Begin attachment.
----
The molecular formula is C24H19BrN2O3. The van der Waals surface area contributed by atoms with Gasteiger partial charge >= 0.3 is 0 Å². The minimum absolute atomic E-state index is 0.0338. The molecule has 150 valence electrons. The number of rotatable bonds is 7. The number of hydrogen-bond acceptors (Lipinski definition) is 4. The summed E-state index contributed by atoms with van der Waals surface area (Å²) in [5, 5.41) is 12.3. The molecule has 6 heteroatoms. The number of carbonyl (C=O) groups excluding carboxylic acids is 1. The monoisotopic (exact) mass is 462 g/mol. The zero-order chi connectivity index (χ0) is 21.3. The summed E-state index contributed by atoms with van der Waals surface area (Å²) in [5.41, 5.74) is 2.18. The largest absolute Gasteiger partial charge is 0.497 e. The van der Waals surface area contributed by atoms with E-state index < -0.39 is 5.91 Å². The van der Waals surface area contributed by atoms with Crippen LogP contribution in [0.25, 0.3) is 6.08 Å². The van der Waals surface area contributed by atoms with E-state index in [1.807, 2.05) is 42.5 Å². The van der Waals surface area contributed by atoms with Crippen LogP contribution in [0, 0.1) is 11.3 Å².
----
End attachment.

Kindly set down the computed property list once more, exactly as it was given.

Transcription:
The molecular formula is C24H19BrN2O3. The van der Waals surface area contributed by atoms with Gasteiger partial charge >= 0.3 is 0 Å². The minimum absolute atomic E-state index is 0.0338. The molecule has 150 valence electrons. The number of rotatable bonds is 7. The number of hydrogen-bond acceptors (Lipinski definition) is 4. The summed E-state index contributed by atoms with van der Waals surface area (Å²) in [5, 5.41) is 12.3. The molecule has 6 heteroatoms. The number of carbonyl (C=O) groups excluding carboxylic acids is 1. The monoisotopic (exact) mass is 462 g/mol. The zero-order chi connectivity index (χ0) is 21.3. The summed E-state index contributed by atoms with van der Waals surface area (Å²) in [5.41, 5.74) is 2.18. The largest absolute Gasteiger partial charge is 0.497 e. The van der Waals surface area contributed by atoms with E-state index < -0.39 is 5.91 Å². The van der Waals surface area contributed by atoms with Crippen LogP contribution in [0.25, 0.3) is 6.08 Å². The van der Waals surface area contributed by atoms with E-state index in [1.807, 2.05) is 42.5 Å². The van der Waals surface area contributed by atoms with Crippen LogP contribution in [0, 0.1) is 11.3 Å².